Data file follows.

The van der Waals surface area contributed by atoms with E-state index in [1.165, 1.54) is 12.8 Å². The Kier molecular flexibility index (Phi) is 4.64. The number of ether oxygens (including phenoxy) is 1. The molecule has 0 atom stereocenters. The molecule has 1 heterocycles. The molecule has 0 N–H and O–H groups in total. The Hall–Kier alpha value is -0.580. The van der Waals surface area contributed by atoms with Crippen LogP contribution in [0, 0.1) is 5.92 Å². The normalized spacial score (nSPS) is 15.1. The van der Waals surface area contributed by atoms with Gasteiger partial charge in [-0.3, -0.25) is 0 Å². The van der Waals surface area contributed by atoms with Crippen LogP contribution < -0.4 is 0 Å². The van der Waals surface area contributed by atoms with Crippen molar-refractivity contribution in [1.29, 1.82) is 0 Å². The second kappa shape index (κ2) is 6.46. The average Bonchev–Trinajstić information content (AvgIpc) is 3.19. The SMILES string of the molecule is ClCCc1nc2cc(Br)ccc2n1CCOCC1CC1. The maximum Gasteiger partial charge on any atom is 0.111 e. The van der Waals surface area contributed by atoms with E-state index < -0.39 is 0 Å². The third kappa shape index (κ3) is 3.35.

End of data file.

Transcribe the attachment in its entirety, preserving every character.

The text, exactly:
The van der Waals surface area contributed by atoms with E-state index in [1.165, 1.54) is 12.8 Å². The Kier molecular flexibility index (Phi) is 4.64. The number of ether oxygens (including phenoxy) is 1. The molecule has 0 atom stereocenters. The molecule has 1 heterocycles. The molecule has 0 N–H and O–H groups in total. The Hall–Kier alpha value is -0.580. The van der Waals surface area contributed by atoms with Crippen LogP contribution in [0, 0.1) is 5.92 Å². The normalized spacial score (nSPS) is 15.1. The van der Waals surface area contributed by atoms with Gasteiger partial charge in [-0.3, -0.25) is 0 Å². The van der Waals surface area contributed by atoms with Crippen LogP contribution < -0.4 is 0 Å². The van der Waals surface area contributed by atoms with Crippen molar-refractivity contribution in [1.29, 1.82) is 0 Å². The second kappa shape index (κ2) is 6.46. The average Bonchev–Trinajstić information content (AvgIpc) is 3.19. The SMILES string of the molecule is ClCCc1nc2cc(Br)ccc2n1CCOCC1CC1. The maximum Gasteiger partial charge on any atom is 0.111 e. The van der Waals surface area contributed by atoms with E-state index < -0.39 is 0 Å². The third kappa shape index (κ3) is 3.35.